The second part of the “Science meets Business Day” held in the Freiburg Concert House also provided guests with animated and exciting insights into the cooperation between research and industry. What enables neuroscientists to constantly obtain deeper insights into the dynamic network that is the “brain”? How do engineers manage to repress the extremely strong forces they encounter when handling the smallest quantities of liquid?
Prof. Dr. Ulrich Egert from the Department of Microsystems Engineering (IMTEK) at the University of Freiburg and Karl-Heinz Boven from Multi Channel Systems GmbH in Reutlingen talked about “Brains on Chips: Use of microsystems technology to produce microelectrode arrays for brain research”. Egert explained that the brain consists of an immense number of very tightly arranged cells that undergo constant reorganisation. “Of the one million substances that the pharmaceutical industry tests for their potential use as drugs to combat Alzheimer’s or epilepsy, on average only one of the substances can be turned into a drug,” said the researcher. “We would like to find ways that enable us to predict as early as possible the effect of a certain pharmaceutical substance. But how is this possible considering that the brain is so dynamic?”
Scientists can use electrodes to determine how cells react to the application of certain substances. Egert’s team and the company Multi Channel Systems have been working together for many years on the miniaturisation of electrode chips that are able to present the processes in sections of the brain. Egert and his team use chips with about 60 microscopic sensors to determine the behaviour of individual cells or entire networks. “This work requires a huge amount of technical know-how,” said Egert. “And we would have been unable to do all these measurements without the close collaboration with the engineers from Reutlingen.” Boven presented the company’s success story: Multi Channel Systems was founded in 1996, and sold its first electrode array back in 1997. The company now has 31 employees and makes about two thirds of its revenues abroad.“The close cooperation with the IMTEK scientists is very important for us,” said Boven. “They come up with elements related to practical application. We then ask how we can turn these elements into technological devices.” How big do the electrodes have to be? How can the acquisition of data be organised and processed? For example, the company worked in cooperation with the scientists when it needed to construct a flow-through heater to keep the samples at a constant temperature. In addition, the company is constantly working on the optimisation of the chips’ material and structure, enabling the more effective aeration of the tissue and the provision of medium. “Nowadays we are able to produce chips with 256 electrodes,” said Boven. “The IMTEK testing laboratory even has prototypes with a thousand electrodes.” The long-term goal of the cooperation partners is to produce chips with 64,000 electrodes.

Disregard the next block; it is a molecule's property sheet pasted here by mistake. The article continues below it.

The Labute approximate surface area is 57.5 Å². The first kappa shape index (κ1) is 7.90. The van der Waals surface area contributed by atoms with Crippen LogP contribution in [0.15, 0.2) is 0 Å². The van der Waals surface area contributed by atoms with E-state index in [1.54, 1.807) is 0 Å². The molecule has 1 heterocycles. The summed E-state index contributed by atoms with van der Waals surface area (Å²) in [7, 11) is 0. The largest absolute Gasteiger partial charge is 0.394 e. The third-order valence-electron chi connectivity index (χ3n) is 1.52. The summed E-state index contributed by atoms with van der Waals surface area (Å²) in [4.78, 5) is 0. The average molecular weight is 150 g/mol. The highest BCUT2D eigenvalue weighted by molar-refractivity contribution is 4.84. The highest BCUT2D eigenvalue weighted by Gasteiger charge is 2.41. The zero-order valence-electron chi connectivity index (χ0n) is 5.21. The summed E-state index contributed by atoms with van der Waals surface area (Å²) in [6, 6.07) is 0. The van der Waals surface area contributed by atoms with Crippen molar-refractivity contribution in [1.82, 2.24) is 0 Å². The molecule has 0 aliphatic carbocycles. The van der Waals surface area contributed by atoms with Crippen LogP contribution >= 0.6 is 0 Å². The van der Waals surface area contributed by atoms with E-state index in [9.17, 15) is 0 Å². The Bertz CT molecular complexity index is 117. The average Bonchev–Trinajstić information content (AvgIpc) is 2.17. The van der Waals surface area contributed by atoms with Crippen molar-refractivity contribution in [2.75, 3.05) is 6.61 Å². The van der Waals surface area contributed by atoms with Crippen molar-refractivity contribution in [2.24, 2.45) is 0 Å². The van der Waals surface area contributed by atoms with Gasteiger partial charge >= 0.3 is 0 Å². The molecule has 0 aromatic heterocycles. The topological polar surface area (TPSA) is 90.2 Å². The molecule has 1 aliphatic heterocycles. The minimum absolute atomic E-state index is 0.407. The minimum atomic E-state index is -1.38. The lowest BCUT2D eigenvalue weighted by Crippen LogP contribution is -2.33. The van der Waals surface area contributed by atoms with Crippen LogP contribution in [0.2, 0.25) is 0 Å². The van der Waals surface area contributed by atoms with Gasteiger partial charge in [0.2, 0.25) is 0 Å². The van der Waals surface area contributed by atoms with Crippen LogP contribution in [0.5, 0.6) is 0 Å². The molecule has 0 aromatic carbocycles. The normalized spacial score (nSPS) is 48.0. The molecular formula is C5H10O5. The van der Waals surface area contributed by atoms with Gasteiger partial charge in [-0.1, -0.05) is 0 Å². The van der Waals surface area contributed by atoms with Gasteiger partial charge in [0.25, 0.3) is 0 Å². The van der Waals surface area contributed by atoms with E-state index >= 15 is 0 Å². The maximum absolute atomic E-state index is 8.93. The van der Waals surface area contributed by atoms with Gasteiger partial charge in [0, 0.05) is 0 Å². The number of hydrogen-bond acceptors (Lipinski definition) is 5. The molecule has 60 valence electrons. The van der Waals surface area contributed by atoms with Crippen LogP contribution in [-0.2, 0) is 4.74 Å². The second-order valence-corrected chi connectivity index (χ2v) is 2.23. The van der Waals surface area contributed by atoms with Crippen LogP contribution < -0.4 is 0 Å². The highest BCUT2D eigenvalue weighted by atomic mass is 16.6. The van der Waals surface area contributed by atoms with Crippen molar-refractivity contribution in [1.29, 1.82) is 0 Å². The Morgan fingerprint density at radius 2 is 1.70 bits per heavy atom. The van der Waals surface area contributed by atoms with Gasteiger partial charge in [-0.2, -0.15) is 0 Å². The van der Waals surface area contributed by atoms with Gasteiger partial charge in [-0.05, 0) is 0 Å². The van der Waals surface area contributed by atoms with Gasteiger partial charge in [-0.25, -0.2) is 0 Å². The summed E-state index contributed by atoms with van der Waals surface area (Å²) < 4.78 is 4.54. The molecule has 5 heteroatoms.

Prof. Dr. Roland Zengerle, head of the IMTEK, and Dr. Peter Koltay, managing director of Freiburg-based BioFluidix GmbH, also provided the audience with insights into miniature devices. In their presentation entitled "Accurate dosage: Nanolitre dosage technique for the life sciences and other areas", Koltay and Zengerle also spoke about picolitres and femtolitres. "The problem with such small quantities is that they give rise to extremely strong forces, like capillary forces, for example," explained Zengerle. These capillary forces make the dosage of extremely small droplets very difficult. But the accurate dosage of small amounts is important in many areas of research and industrial production. More than ten years ago, Zengerle and his team worked with Hamburg-based Eppendorf to focus on how the principle of a micropump could be transferred to the pipetting technique. Pipettes are important tools in molecular biology, where they are used for example for accurately dosing expensive substances such as enzymes in very small quantities.
Zengerle highlighted that although the cooperation with Eppendorf did not lead to a marketable product, it nevertheless led to the development of several concepts that are still used today. "Innovations are always triggered by industry," summarised Zengerle. In 2005, the company BioFluidix was spun out of Zengerle's institute, focusing on the further development and commercialisation of the previously developed techniques. BioFluidix' managing director, Koltay, initially presented an overview of the company's broad product portfolio. He highlighted that the company not only sold dosage components but entire laboratory devices for use in the life sciences. He also envisaged that some of the company's concepts will have a huge industrial market, for example for the coating of solar cells or in the field of microelectronics. "We are doubling our revenues year on year," said Koltay, also pointing out that the cooperation with universities is very decisive for the company. The company is still located at the IMTEK and uses the IMTEK's infrastructure. Koltay also praised the excellent and fertile cooperation with the IMTEK in collaborative projects.
The evening closed with the award of the "Prize for outstanding achievements in biotechnology". The deputy chairman of the BioMed Technology Foundation Freiburg, Dr. Michael Richter, and the director of the Centre for Applied Biosciences (ZAB) at the University of Freiburg, Prof. Dr. Gunther Neuhaus, awarded the prize, which now goes into its fourth year, to Patrick Bernhard, a high-school graduate from the Merian School in Freiburg. "I have come to the three previous Science meets Business Days and seen other people being awarded the prize. I am very pleased that it is me today," said the future student of molecular medicine in Freiburg.